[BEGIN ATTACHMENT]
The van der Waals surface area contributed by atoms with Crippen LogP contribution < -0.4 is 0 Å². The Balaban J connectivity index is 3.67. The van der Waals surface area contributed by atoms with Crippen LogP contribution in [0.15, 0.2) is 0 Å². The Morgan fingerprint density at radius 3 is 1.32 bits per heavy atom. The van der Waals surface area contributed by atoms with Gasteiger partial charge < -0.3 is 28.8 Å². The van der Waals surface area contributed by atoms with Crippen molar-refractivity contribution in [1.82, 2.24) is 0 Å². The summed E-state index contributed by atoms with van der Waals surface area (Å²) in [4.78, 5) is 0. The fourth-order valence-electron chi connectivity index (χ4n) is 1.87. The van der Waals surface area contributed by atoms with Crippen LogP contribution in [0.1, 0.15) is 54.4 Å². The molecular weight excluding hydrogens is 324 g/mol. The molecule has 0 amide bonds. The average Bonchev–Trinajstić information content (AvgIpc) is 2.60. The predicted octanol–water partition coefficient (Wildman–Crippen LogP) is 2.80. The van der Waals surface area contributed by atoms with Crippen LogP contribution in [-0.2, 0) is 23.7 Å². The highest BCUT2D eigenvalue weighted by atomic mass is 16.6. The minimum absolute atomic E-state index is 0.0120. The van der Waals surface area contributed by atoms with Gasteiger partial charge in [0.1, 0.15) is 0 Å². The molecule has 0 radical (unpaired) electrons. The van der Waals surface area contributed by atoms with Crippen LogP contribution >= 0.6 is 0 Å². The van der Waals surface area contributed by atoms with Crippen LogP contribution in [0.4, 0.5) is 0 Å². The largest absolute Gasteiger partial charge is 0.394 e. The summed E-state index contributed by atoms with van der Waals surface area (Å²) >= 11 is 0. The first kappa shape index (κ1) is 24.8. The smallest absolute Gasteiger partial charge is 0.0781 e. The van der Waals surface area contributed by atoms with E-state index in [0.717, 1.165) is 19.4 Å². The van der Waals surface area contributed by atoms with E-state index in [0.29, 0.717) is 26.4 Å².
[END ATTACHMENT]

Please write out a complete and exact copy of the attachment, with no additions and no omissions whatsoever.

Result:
The van der Waals surface area contributed by atoms with Crippen LogP contribution < -0.4 is 0 Å². The Balaban J connectivity index is 3.67. The van der Waals surface area contributed by atoms with Crippen LogP contribution in [0.15, 0.2) is 0 Å². The Morgan fingerprint density at radius 3 is 1.32 bits per heavy atom. The van der Waals surface area contributed by atoms with Gasteiger partial charge < -0.3 is 28.8 Å². The van der Waals surface area contributed by atoms with Crippen molar-refractivity contribution in [1.82, 2.24) is 0 Å². The summed E-state index contributed by atoms with van der Waals surface area (Å²) in [4.78, 5) is 0. The fourth-order valence-electron chi connectivity index (χ4n) is 1.87. The van der Waals surface area contributed by atoms with Crippen LogP contribution in [0.1, 0.15) is 54.4 Å². The molecular weight excluding hydrogens is 324 g/mol. The molecule has 0 amide bonds. The average Bonchev–Trinajstić information content (AvgIpc) is 2.60. The predicted octanol–water partition coefficient (Wildman–Crippen LogP) is 2.80. The van der Waals surface area contributed by atoms with Crippen LogP contribution in [-0.2, 0) is 23.7 Å². The highest BCUT2D eigenvalue weighted by atomic mass is 16.6. The minimum absolute atomic E-state index is 0.0120. The van der Waals surface area contributed by atoms with Gasteiger partial charge in [0.1, 0.15) is 0 Å². The molecule has 0 radical (unpaired) electrons. The van der Waals surface area contributed by atoms with Crippen LogP contribution >= 0.6 is 0 Å². The van der Waals surface area contributed by atoms with Crippen LogP contribution in [0.4, 0.5) is 0 Å². The largest absolute Gasteiger partial charge is 0.394 e. The summed E-state index contributed by atoms with van der Waals surface area (Å²) >= 11 is 0. The first kappa shape index (κ1) is 24.8. The smallest absolute Gasteiger partial charge is 0.0781 e. The van der Waals surface area contributed by atoms with E-state index in [0.717, 1.165) is 19.4 Å². The van der Waals surface area contributed by atoms with E-state index in [0.29, 0.717) is 26.4 Å².